The bankrupted owner of the movie theater Vogue, Kirby Sweetman, is hired by the eccentric private collector Mr. Bellinger to search and find the cursed horror movie "Le Fin Absolue du Monde". This film is considered lost and magic, and has been presented only once in the Sitges Festival, driving the audience insane and violent, causing bloodshed in the theater. The director, crew and everybody involved in its production has also died. Kirby owes US$ 200,000.00 to his father-in-law, who blames Kirby for the death of his daughter Annie, and accepts the assignment to pay his debt and for his own satisfaction. Bellinger shows him a souvenir from the film in his basement, a chained angel that had his wings torn off in the movie. Kirby travels to France to meet his contact and has glimpses of his beloved Annie, initiating his journey to hell. Written by
Claudio Carvalho, Rio de Janeiro, Brazil
The first production for Scott Swan and Drew McWeeny as writers. See more »
When Kirby is confronted by Walter about the money he owes, Walter tells Kirby he's got one week to come up with it. Kirby towards the end of the movie gets the money and finds the theater chained up. When on the phone with one of the employees from the theater he says that he was given *two* weeks to get the money. See more »
I know what you want, you want to see the movie!
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it works because of Carpenter's faith- and tricks- with the material
Cigarette Burns is one of the more entertainingly shocking little horror films I've seen in a while. It's only an hour long, but it still kind of sits well in that area between a short film and a 'real' feature-length film. If anything a story like this could be made into a slightly longer film (whether it would be better or give more chances for fright I don't know). But for TV it's pretty amazing stuff, mostly as it builds and builds in the climax. What was interesting too was watching the DVD extras and seeing Carpenter's own view on some of the film's clichéd sayings about how 'film can change you', which even he admits is BS. To him, the whole Le Fin Absolue du Monde part of the story could be anything supernatural (and its practically a retread of similar material from In the Mouth of Madness) or anything that keeps the plot moving along. It's a MacGuffin that does have a need to actually be seen by the audience- if not the audience's in the film then us watching at home- but when it is it's genuinely creative in an ironic way.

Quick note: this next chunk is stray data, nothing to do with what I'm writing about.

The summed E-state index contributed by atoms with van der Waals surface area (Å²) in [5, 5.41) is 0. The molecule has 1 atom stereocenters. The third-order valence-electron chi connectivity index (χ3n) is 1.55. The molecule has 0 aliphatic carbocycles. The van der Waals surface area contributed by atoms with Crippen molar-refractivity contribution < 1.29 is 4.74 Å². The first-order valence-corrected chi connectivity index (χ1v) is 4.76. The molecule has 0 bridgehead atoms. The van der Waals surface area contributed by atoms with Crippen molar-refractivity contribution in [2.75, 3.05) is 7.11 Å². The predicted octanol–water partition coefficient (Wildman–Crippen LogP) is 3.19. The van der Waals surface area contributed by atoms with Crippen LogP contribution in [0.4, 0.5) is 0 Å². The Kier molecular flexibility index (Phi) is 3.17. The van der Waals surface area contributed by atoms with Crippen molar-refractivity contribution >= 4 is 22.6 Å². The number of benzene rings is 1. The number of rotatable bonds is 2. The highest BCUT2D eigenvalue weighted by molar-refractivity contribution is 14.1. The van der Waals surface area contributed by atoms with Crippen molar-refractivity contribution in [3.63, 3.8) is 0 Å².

Norman Reedus proves he can act with a good script and defined character as a theater owner and rare-film buff who meets up with a spooky collector (Udo Kier as usual quite creepy and darkly funny in equal measure) who wants him to track down the obscure French film titled The Absolute End of the World, which only screened once to a violent crowd. But right off the bat things don't seem right as Kier's character keeps a living 'Angel' from the film's production with its wings clipped off. As Reedus goes deeper into the search, he then starts to realize its effect as it stirs up old rotten memories into his consciousness. Carpenter deals with the dialog scenes really quite well, and it's refreshing to see him direct more realistic scenes here and there as opposed to his recent films where style and flash trumps the words. And there really can't be enough said about Gregory Nicotero's make-up, which is there at best to totally supply Carpenter with what he needs to work off his visual scares.
And towards the end, as Kier finally gets a print of the film in his possession, it really is some of the more freaky, bloody, and unexpected scenes in a Carpenter work I've seen since the Thing just for sheer visceral impact. Without giving away too much, it does kind of border on the obvious of what might occur with some of the characters. But the way the actors pull it off corresponds well with how the 'MacGuffin' is finally shown, as a rip-off on pretentious violent art-film tripe that had me grinning as I cringed. Cigarette Burns is a successful little pot-boiler that probably might work better for Carpenter fans and those who find 'cult films' fascinating as the subject matter.
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